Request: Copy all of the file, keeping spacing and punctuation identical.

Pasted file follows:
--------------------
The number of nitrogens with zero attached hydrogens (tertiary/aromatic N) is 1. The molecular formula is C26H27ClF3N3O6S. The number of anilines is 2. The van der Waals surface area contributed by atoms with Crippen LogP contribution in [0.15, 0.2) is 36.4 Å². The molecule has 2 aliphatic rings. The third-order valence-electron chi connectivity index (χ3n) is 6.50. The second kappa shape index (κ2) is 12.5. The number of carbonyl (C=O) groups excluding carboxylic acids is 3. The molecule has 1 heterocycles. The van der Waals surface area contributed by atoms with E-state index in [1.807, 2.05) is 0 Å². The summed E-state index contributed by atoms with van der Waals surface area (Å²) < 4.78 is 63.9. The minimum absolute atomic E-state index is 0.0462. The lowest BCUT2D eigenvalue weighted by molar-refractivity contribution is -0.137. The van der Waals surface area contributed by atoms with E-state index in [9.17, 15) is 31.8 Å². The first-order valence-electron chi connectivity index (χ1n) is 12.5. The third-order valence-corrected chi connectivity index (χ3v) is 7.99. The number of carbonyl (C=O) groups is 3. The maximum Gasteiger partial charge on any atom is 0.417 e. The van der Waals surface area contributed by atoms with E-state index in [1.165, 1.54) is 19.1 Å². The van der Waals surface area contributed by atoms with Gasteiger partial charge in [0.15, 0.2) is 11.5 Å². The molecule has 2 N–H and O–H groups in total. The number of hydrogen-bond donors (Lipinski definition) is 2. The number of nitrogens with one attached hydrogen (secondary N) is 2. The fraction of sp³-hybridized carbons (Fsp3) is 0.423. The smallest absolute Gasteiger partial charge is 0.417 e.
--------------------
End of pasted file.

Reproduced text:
The number of nitrogens with zero attached hydrogens (tertiary/aromatic N) is 1. The molecular formula is C26H27ClF3N3O6S. The number of anilines is 2. The van der Waals surface area contributed by atoms with Crippen LogP contribution in [0.15, 0.2) is 36.4 Å². The molecule has 2 aliphatic rings. The third-order valence-electron chi connectivity index (χ3n) is 6.50. The second kappa shape index (κ2) is 12.5. The number of carbonyl (C=O) groups excluding carboxylic acids is 3. The molecule has 1 heterocycles. The van der Waals surface area contributed by atoms with E-state index in [1.807, 2.05) is 0 Å². The summed E-state index contributed by atoms with van der Waals surface area (Å²) < 4.78 is 63.9. The minimum absolute atomic E-state index is 0.0462. The lowest BCUT2D eigenvalue weighted by molar-refractivity contribution is -0.137. The van der Waals surface area contributed by atoms with E-state index in [9.17, 15) is 31.8 Å². The first-order valence-electron chi connectivity index (χ1n) is 12.5. The third-order valence-corrected chi connectivity index (χ3v) is 7.99. The number of carbonyl (C=O) groups is 3. The maximum Gasteiger partial charge on any atom is 0.417 e. The van der Waals surface area contributed by atoms with E-state index in [1.165, 1.54) is 19.1 Å². The van der Waals surface area contributed by atoms with Gasteiger partial charge in [0.15, 0.2) is 11.5 Å². The molecule has 2 N–H and O–H groups in total. The number of hydrogen-bond donors (Lipinski definition) is 2. The number of nitrogens with one attached hydrogen (secondary N) is 2. The fraction of sp³-hybridized carbons (Fsp3) is 0.423. The smallest absolute Gasteiger partial charge is 0.417 e.